It triggers the physiological chemistry of the fight-or-flight'
Before we were even human, noise signaled the approach of the
carnivore, of lightning and lava.
More recently, it became the alarm of invasion, first of the
barbarian outside the gates
and increasingly of the barbarian within. The audio-terrorist
turns into decibels
the dynamics of every relationship based on unrequited power:
My noise can penetrate your quiet, but your quiet can never
penetrate my noise."
Garret Keizer, Harper's, March
|For the first time in as long
as we can remember, the national media are covering NOISE and QUIET,
not just the conflicts that surround efforts to quiet specific
noises. Two recent articles in major magazines and recent National
Public Radio coverage mark an important change in the way noise is
covered by the press and seen by the public. In the March issue of
Smithsonian magazine, NPC was featured in an article aptly
entitled "Noise Busters" by Richard and Joyce Wolkomir.
The Wolkomirs visited NPC's office and followed Director Les
Blomberg for three weeks in 2000-while we answered e-mails and
questions, hosted a gun range noise conference, recorded a racetrack
for the Know Noise CD (see accompanying article), studied aviation
noise, and met with New York City anti-noise activists. The March
issue of Harper's magazine (not to be confused
||with Harper's Bazaar
which coincidentally will also have an article on noise pollution in
an upcoming issue) also contains a wonderfully lyrical article
entitled "Sound and Fury: The Politics of Noise in a Loud
Society." The article by Garret Keizer features several groups
and individuals that have worked with NPC to reduce noise pollution.
If you haven't seen these articles, we hope you'll visit one of our
favorite sanctuaries from the din, your local library. And while
you're there, make a copy for a friend. After your trip to the
library, if you are still interested in national media attention,
check out the archives of National Public Radio's Diane Rehm Show
from Tuesday April 24th. Les Blomberg was a guest on the one-hour
interview and call-in program. The show can be heard on the web
using a RealAudio player at:
Fighting Noise Polluters with Their Own Noise
Activists Defeat Racetrack with
NPC's Know Noise CD
The following is an excerpt from a letter we
received about one community's effort to preserve its peace and
quiet. They used NPC's Know Noise CD to score a great public
relations victory. The CD is intended to allow citizens, city
councils, planning commissions, etc. to hear the noises they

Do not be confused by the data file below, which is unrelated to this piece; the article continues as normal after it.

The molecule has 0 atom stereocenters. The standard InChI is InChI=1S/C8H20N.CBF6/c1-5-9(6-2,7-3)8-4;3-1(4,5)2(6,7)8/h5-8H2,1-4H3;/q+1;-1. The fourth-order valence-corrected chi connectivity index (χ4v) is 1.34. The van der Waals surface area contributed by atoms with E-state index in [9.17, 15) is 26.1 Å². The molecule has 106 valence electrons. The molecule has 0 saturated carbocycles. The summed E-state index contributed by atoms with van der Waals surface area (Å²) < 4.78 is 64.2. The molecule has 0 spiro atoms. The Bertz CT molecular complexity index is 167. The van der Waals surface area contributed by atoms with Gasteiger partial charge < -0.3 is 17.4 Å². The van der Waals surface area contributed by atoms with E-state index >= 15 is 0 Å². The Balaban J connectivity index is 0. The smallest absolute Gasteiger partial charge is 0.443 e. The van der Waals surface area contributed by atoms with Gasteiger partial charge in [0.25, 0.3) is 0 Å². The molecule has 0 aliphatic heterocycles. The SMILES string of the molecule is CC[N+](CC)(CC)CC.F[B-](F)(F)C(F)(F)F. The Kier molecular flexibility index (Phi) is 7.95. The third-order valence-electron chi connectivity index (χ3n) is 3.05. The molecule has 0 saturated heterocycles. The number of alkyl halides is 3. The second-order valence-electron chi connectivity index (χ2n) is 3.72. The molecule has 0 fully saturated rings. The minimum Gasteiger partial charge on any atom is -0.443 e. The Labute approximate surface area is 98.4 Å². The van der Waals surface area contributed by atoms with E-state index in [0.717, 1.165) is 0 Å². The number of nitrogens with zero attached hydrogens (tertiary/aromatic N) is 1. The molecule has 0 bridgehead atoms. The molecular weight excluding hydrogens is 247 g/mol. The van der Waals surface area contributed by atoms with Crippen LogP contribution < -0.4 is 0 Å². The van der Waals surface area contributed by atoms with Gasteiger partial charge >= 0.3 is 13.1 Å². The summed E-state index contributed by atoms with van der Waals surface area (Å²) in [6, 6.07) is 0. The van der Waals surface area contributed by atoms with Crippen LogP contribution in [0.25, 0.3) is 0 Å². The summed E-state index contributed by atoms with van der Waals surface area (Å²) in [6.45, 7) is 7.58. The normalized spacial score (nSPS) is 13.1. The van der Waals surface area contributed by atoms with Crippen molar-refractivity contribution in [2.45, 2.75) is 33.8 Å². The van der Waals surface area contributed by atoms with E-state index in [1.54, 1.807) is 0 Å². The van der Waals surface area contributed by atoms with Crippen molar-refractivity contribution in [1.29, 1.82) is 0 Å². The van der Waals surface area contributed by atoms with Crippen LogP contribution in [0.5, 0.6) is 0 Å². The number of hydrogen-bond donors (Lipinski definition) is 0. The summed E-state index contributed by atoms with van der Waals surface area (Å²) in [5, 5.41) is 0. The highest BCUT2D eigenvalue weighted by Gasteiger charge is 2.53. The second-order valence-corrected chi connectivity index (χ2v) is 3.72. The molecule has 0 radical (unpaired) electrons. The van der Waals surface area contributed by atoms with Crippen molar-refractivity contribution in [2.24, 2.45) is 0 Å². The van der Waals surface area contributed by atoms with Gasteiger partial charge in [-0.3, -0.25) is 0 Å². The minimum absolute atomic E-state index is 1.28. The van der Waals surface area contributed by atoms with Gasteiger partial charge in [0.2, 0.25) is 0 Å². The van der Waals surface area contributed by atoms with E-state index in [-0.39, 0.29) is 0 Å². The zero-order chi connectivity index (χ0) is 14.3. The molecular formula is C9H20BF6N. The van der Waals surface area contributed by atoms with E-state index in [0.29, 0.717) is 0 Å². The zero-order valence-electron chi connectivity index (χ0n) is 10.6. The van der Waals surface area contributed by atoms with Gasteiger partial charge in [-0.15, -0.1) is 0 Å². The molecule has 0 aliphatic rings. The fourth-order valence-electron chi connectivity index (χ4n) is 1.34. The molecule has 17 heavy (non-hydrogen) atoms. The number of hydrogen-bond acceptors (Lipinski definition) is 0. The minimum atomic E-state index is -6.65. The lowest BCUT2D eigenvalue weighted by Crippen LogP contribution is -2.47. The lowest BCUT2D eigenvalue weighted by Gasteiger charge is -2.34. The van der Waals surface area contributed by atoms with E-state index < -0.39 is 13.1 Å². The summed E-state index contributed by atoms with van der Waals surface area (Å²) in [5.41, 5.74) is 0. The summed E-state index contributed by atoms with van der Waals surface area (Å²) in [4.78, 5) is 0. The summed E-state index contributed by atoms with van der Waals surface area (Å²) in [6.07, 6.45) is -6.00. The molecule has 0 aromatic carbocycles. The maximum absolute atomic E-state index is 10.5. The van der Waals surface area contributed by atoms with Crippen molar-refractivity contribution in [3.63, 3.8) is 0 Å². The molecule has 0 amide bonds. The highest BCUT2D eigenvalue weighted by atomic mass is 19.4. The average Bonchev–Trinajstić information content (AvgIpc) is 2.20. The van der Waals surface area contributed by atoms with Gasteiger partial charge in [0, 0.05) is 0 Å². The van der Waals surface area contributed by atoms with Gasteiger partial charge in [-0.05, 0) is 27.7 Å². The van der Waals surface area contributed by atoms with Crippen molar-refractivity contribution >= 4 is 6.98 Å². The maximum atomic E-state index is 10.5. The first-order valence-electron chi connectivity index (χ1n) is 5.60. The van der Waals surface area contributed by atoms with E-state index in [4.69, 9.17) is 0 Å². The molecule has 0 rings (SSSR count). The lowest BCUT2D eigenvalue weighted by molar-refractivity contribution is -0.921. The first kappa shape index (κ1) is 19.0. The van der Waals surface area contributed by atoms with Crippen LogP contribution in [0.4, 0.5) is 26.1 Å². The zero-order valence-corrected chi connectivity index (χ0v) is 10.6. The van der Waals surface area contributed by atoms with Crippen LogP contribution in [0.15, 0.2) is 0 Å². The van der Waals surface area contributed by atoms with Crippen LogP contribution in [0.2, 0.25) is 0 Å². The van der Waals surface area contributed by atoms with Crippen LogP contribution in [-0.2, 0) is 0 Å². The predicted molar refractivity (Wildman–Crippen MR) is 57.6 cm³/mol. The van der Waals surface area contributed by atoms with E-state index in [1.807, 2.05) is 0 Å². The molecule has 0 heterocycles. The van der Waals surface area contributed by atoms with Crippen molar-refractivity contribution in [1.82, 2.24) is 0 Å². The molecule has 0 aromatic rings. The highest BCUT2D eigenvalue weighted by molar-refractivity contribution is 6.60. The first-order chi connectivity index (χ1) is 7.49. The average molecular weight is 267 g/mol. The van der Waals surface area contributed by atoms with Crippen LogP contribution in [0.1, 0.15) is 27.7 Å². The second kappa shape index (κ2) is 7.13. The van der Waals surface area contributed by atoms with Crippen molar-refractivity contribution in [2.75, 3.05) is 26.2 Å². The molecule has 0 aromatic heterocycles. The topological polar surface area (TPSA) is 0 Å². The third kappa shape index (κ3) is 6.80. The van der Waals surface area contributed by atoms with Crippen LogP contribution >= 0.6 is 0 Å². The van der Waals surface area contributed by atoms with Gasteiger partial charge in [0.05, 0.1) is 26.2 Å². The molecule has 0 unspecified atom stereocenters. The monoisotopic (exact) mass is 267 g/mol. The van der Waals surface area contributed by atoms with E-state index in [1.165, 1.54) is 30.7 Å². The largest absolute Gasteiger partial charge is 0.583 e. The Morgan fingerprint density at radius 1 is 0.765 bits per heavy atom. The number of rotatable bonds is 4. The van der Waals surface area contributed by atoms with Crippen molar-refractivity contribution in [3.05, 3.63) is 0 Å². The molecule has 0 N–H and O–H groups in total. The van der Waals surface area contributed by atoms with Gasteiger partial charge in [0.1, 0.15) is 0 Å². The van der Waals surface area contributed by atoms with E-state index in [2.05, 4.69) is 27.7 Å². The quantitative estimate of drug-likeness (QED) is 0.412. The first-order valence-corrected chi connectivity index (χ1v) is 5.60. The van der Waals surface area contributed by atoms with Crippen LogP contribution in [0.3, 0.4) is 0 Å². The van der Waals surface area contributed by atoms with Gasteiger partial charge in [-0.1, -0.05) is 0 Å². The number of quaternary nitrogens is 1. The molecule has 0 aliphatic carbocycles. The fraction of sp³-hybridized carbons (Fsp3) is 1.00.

discuss, permit, or regulate. The Know Noise CD, a sound system,
and a sound level meter allow the existing or proposed noise
levels to be reproduced. Often you don't need an expert to know
that a noise is disturbing, just your ears. Against the odds, this
group got their message heard.
As our group battled the
construction of a racetrack, we quickly discovered that Montana
lacks substantial zoning restrictions, a noise ordinance and a
growth plan. There were no meetings with County Commissioners
(they refused to be a part of it), but there was one public
meeting held by the Motorsports Association who planned to build
the track. Notice of the meeting was published in the paper one
day before the actual meeting, but we quickly organized ourselves
and turned out a large showing.
Each person entering the door
was handed a paper that read, in part, "There is nothing you
can do to stop the racetrack. It is going to happen." This
statement motivated some citizens who had been previously
One member of our group
volunteered her heavy duty sound system, and rented a generator to
power it. On the day of the meeting, she set up the system in the
parking lot outside of the meeting location. She started playing
the recording of racetrack noise from the Noise Pollution
Clearinghouse's Know Noise CD before the meeting started.
With the help of your staff,
we determined the proper decibel level for playback. It drew a
great amount of attention. One woman who lived one mile away said
she hadn't heard about the meeting, but had come simply to find
out what the noise was.
The Motorsports group
unplugged the sound system once, but when one of our supporters
plugged it in again the Motorsports group would not start their
meeting (it was difficult to hear, even inside). Finally, the
police were called and the system was turned off, but our point
was well made.
We battled the Motorsports
group for over a year after that meeting. With the help of several
attorneys, they were eventually defeated.
Our many thanks to NPC for
your invaluable advice, the information we found on your website,